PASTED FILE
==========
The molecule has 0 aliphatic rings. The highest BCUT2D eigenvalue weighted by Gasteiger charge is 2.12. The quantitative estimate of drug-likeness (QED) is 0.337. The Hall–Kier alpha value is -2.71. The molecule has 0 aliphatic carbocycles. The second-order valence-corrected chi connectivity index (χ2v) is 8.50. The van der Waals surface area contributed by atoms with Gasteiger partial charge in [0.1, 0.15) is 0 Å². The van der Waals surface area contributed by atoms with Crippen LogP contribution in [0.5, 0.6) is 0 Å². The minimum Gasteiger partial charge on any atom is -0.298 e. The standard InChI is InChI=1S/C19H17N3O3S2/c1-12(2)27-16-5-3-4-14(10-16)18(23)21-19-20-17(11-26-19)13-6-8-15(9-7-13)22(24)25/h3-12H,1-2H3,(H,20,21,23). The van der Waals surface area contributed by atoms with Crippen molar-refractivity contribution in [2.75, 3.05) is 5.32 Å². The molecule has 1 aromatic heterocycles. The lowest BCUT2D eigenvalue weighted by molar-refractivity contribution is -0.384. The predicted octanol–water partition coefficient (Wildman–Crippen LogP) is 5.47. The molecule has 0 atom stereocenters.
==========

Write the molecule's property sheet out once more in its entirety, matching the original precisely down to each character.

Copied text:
The molecule has 0 aliphatic rings. The highest BCUT2D eigenvalue weighted by Gasteiger charge is 2.12. The quantitative estimate of drug-likeness (QED) is 0.337. The Hall–Kier alpha value is -2.71. The molecule has 0 aliphatic carbocycles. The second-order valence-corrected chi connectivity index (χ2v) is 8.50. The van der Waals surface area contributed by atoms with Gasteiger partial charge in [0.1, 0.15) is 0 Å². The van der Waals surface area contributed by atoms with Crippen LogP contribution in [0.5, 0.6) is 0 Å². The minimum Gasteiger partial charge on any atom is -0.298 e. The standard InChI is InChI=1S/C19H17N3O3S2/c1-12(2)27-16-5-3-4-14(10-16)18(23)21-19-20-17(11-26-19)13-6-8-15(9-7-13)22(24)25/h3-12H,1-2H3,(H,20,21,23). The van der Waals surface area contributed by atoms with Crippen molar-refractivity contribution in [2.75, 3.05) is 5.32 Å². The molecule has 1 aromatic heterocycles. The lowest BCUT2D eigenvalue weighted by molar-refractivity contribution is -0.384. The predicted octanol–water partition coefficient (Wildman–Crippen LogP) is 5.47. The molecule has 0 atom stereocenters.